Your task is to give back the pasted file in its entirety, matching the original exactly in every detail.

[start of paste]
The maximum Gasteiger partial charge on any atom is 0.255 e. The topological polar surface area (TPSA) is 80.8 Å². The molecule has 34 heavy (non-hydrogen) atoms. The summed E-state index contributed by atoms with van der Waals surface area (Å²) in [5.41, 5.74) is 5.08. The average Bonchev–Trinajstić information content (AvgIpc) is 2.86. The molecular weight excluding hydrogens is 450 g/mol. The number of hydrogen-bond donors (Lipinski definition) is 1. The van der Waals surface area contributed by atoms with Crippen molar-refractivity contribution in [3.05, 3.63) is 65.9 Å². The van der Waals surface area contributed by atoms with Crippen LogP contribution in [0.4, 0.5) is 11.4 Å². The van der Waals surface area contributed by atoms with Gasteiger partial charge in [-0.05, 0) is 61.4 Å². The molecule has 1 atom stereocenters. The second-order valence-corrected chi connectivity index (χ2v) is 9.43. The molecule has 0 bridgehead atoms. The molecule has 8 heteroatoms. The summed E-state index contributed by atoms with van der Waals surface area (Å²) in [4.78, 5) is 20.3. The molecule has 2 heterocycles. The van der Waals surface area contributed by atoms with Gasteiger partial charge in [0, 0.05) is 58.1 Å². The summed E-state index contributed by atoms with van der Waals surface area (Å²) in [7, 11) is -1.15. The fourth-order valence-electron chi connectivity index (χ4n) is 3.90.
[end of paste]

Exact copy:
The maximum Gasteiger partial charge on any atom is 0.255 e. The topological polar surface area (TPSA) is 80.8 Å². The molecule has 34 heavy (non-hydrogen) atoms. The summed E-state index contributed by atoms with van der Waals surface area (Å²) in [5.41, 5.74) is 5.08. The average Bonchev–Trinajstić information content (AvgIpc) is 2.86. The molecular weight excluding hydrogens is 450 g/mol. The number of hydrogen-bond donors (Lipinski definition) is 1. The van der Waals surface area contributed by atoms with Crippen molar-refractivity contribution in [3.05, 3.63) is 65.9 Å². The van der Waals surface area contributed by atoms with Crippen LogP contribution in [0.4, 0.5) is 11.4 Å². The van der Waals surface area contributed by atoms with Gasteiger partial charge in [-0.05, 0) is 61.4 Å². The molecule has 1 atom stereocenters. The second-order valence-corrected chi connectivity index (χ2v) is 9.43. The molecule has 0 bridgehead atoms. The molecule has 8 heteroatoms. The summed E-state index contributed by atoms with van der Waals surface area (Å²) in [4.78, 5) is 20.3. The molecule has 2 heterocycles. The van der Waals surface area contributed by atoms with Gasteiger partial charge in [0, 0.05) is 58.1 Å². The summed E-state index contributed by atoms with van der Waals surface area (Å²) in [7, 11) is -1.15. The fourth-order valence-electron chi connectivity index (χ4n) is 3.90.